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Ghana reports first cases of deadly Marburg virus

Accra, Ghana | July 18, 2022, Monday @ 15:07 in World » GENERAL | By: AFP | Views: 1454
Ghana reports first cases of deadly Marburg virus

Women sells goods in the market in the town of Noe, a border town beween Ivory Coast and Ghana where residents have not been able cross due to COVID-19 pendemic on september 22, 2021. (Photo by Issouf SANOGO / AFP)

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(AFP) - Two cases of the deadly Marburg virus have been identified in Ghana, the first time the Ebola-like disease has been found in the West African nation, health authorities announced Sunday.

Earlier in the month, blood samples taken from two people in the southern Ashanti region suggested the Marburg virus.

The samples were sent to the Pasteur Institute in Senegal which confirmed the diagnosis, the Ghana Health Service (GHS) said.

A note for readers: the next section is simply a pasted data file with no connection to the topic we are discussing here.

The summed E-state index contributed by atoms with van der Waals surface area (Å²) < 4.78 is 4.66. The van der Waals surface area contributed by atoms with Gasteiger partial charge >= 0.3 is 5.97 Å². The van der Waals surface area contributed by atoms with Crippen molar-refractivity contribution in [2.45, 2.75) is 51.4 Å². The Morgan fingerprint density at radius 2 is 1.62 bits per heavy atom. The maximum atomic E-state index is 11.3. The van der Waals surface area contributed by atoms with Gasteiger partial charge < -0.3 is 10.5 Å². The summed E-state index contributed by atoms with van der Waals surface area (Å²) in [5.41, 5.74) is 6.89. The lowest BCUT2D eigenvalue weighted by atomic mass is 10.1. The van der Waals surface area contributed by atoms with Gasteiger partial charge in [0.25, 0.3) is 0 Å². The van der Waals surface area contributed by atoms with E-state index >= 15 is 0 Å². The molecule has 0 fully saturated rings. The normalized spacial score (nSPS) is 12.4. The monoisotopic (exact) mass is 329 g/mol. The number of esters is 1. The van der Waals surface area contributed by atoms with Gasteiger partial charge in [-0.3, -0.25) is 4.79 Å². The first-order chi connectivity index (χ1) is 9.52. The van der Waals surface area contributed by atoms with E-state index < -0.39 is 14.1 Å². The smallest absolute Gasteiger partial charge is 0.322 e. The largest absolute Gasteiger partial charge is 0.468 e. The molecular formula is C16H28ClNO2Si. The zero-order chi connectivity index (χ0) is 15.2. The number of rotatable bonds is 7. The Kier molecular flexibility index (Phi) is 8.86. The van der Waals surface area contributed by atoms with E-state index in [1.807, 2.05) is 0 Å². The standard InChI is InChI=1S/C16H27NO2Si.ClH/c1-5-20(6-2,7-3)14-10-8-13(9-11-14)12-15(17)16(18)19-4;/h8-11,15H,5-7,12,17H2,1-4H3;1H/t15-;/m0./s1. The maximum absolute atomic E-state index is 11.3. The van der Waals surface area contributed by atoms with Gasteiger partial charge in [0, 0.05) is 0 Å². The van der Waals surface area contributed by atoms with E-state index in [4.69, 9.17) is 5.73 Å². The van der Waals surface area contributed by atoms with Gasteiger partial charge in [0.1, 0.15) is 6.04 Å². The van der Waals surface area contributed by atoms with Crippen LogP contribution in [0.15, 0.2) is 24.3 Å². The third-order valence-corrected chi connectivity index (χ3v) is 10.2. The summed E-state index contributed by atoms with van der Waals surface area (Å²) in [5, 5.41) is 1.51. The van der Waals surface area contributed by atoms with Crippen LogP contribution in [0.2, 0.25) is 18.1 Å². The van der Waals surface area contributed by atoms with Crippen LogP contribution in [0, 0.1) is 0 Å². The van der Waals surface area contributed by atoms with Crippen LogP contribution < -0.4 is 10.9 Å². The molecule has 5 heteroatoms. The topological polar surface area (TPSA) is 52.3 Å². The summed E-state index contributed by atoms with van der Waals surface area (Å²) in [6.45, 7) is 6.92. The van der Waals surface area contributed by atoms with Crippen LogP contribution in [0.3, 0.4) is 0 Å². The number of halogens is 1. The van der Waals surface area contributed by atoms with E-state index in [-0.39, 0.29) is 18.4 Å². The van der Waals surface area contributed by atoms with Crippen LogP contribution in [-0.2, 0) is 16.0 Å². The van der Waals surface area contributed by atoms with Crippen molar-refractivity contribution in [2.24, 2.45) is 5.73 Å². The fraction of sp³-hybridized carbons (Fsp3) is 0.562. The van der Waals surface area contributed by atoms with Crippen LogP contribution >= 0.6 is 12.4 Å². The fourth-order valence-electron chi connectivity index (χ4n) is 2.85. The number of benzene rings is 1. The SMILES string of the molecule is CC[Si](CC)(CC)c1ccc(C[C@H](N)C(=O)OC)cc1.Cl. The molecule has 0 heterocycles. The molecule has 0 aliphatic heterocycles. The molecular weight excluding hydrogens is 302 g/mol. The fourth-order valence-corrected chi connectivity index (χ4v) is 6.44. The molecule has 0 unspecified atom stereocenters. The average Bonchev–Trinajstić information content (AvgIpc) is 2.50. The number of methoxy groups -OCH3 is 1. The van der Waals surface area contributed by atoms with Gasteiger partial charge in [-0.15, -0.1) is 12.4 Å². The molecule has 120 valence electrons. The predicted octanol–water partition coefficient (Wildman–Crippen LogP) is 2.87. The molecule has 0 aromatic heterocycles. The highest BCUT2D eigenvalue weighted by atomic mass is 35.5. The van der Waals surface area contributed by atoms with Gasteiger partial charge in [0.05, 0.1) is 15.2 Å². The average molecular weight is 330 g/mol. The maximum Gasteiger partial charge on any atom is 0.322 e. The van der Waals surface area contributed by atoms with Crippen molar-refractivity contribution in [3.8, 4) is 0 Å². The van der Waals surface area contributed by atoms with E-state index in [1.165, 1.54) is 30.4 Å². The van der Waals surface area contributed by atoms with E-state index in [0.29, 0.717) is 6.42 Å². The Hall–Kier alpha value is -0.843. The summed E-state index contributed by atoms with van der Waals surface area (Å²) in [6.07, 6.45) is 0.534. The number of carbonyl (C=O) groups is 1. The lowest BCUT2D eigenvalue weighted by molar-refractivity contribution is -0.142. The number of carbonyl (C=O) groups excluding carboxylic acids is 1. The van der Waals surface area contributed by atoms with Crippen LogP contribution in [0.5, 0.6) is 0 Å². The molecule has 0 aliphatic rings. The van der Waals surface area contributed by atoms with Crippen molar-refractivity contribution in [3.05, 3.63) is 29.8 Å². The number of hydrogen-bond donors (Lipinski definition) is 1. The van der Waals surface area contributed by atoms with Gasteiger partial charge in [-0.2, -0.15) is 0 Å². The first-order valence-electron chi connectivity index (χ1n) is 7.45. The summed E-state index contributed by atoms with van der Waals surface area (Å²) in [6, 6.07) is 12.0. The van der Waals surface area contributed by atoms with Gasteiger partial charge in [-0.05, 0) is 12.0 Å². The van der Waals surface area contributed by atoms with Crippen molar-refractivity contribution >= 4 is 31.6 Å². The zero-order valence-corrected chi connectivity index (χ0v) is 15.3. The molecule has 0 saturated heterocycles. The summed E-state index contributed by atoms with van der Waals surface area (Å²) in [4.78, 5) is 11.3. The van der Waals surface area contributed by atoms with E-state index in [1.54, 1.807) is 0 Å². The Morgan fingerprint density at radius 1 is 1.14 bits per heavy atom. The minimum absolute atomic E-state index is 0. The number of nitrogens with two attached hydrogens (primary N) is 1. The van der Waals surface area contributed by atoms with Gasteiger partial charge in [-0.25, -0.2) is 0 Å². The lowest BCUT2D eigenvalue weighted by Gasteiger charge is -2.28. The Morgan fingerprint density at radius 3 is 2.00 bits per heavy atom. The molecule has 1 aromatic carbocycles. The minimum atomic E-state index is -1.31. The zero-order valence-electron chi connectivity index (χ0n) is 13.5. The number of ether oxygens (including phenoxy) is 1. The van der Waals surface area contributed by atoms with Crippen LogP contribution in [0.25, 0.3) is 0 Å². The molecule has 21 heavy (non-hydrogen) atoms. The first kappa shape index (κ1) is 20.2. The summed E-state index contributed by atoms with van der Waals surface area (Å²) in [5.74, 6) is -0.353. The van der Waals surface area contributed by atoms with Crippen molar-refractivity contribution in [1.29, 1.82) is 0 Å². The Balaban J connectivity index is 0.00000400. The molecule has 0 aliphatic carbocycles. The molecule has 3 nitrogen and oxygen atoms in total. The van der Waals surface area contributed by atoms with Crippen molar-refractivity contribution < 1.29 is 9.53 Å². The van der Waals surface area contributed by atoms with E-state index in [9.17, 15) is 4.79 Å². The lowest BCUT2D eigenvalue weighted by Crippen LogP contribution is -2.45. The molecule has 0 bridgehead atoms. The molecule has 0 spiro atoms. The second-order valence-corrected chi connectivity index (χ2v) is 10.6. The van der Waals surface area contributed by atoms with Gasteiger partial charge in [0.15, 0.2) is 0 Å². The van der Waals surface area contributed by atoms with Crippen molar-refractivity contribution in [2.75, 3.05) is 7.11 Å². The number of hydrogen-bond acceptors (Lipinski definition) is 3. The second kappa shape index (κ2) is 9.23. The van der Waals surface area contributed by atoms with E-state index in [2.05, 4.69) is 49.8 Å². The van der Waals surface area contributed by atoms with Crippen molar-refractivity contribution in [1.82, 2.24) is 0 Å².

"This is the first time Ghana has confirmed Marburg Virus Disease," said GHS head Patrick Kuma-Aboagye said in a statement.

No treatment or vaccine exists for Marburg, which is almost as deadly as Ebola. Its symptoms include high fever as well as internal and external bleeding.

A total of 98 people identified as contact cases are currently under quarantine, the GHS statement said, noting that no other cases of Marburg had yet been detected in Ghana.

The WHO said Guinea had confirmed a single case in an outbreak declared over in September 2021.

Previous outbreaks and sporadic cases of Marburg in Africa have been reported in Angola, the Democratic Republic of the Congo, Kenya, South Africa and Uganda, according to the World Health Organization.

The Marburg virus can spread from infected animals, including bats.

"The public is therefore advised to avoid caves inhabited by bat colonies and to cook all meat products 'thoroughly' before consumption," the Ghanaian health authorities advised.

In addition, anyone identified as having been in contact with sufferers, including medical staff, must self-isolate.

The viral illness hits sufferers suddenly, with high fever and severe headaches.

Fatality rates in confirmed cases have ranged from 24 percent to 88 percent in previous outbreaks, depending on the virus strain and case management, according to the WHO.

© Agence France-Presse

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